** A message from H&R Block Policy Perspectives: H&R Block has long supported streamlining the tax code. And while the debate on how best to accomplish that simplification continues, there is much to learn as the 2017 tax season ends. Read more about what we expect to learn: http://bit.ly/2oyhKGg **
NOT JUST MNUCHIN: House Speaker Paul Ryan is also openly talking about how much of a slog tax reform would be, and how much it might consume 2017. "This will be done in 2017, that is our time line, we would like to get it done as soon as possible," Ryan told reporters in London, via Reuters, adding: "As soon as possible for us is by the end of summer, but we're going to take our time to get it right. We can clearly get this done by the end of summer but if it needs to go a little longer, we'll do that."
TAX REFORM IS HARD, NON-BAT EDITION: If you've followed the tax debate at all in recent years, you've heard about the bipartisan interest in getting the more than $2 trillion that multinationals have offshore back to the U.S. That's not as easy as it sounds, reports Bloomberg BNA's Alex Parker. "Targeting true offshore cash piles rather than genuine foreign investments may prove to be a complex problem and an administrative headache, as it requires an analysis of what constitutes cash as opposed to other investment."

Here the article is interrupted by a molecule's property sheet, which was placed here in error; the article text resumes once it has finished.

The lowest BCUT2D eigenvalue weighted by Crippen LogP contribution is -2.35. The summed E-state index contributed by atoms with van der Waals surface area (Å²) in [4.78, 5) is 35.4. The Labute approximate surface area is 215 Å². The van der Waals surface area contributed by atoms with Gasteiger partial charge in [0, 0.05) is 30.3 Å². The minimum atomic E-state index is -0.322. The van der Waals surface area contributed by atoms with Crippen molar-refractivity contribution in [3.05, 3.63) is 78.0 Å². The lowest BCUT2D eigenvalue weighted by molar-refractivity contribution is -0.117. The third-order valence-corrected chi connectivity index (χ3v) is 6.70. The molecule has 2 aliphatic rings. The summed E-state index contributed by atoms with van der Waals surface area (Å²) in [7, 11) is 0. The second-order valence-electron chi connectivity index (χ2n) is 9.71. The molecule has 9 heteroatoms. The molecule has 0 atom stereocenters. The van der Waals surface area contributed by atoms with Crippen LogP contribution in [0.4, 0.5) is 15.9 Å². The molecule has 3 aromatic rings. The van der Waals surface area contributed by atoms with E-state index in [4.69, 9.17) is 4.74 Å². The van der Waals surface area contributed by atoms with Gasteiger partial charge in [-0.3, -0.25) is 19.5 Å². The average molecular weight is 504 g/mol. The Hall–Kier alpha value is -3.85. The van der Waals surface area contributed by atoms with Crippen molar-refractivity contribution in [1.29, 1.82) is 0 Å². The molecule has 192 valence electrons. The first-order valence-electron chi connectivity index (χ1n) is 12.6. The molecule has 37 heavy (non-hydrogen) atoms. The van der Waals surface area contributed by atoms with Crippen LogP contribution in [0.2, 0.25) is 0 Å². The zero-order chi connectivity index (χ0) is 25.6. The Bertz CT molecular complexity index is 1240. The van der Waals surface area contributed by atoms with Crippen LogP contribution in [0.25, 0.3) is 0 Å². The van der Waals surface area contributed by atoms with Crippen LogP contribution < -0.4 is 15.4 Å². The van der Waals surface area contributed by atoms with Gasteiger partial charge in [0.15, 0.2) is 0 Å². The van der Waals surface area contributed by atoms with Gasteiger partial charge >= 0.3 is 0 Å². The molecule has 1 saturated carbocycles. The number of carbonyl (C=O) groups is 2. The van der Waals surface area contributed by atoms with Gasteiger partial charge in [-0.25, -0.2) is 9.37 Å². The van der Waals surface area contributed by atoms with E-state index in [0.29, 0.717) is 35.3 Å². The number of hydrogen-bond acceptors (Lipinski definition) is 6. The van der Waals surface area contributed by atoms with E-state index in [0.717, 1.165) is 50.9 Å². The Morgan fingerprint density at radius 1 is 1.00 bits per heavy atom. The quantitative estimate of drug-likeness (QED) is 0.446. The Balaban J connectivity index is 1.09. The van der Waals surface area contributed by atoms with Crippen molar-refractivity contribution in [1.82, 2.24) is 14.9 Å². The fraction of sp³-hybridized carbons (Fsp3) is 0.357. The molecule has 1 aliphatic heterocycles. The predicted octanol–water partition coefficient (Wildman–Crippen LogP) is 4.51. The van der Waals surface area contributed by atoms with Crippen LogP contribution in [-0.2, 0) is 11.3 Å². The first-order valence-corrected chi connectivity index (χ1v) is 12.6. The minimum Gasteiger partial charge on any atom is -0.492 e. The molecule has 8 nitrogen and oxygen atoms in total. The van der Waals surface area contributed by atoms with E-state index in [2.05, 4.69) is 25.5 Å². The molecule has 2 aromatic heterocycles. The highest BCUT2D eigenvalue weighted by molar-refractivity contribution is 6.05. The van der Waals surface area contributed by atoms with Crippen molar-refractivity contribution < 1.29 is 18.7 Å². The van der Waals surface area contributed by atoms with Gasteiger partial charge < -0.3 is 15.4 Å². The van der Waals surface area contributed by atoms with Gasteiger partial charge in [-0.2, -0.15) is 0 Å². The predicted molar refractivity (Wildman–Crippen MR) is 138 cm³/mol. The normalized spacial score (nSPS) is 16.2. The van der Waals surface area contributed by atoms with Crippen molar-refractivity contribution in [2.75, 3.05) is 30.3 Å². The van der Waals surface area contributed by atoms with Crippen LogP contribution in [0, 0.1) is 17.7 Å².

THAT OVERSIGHT GAVEL: House Oversight Chairman Jason Chaffetz won't seek reelection next year, as POLITICO's Austin Wright reports . He'll be giving up a position that can certainly cause a lot of headaches for the IRS - as Commissioner John Koskinen can probably attest, given how hard Chaffetz has tried to impeach him. Next question to watch: Who might replace Chaffetz as chairman? Rep. Jim Jordan, who's been one of the IRS's most strident critics since the tea party controversy broke in 2013, sought the job when Chaffetz won it a little over two years ago. But that was before the House Freedom Caucus was founded, which has thrust Jordan more into the center of the broader policy debates on the Hill.
INTERNATIONAL UPDATE -
CHINA BREAKS OUT THE TAX AX: Beijing has decided to cut taxes to try to give another kick to the economy, Bloomberg reports. Starting in July, China will simplify its value-added tax and reduce the rate for items like natural gas and agricultural products. Other tax cut recipients: people who have purchased health insurance, and smaller companies.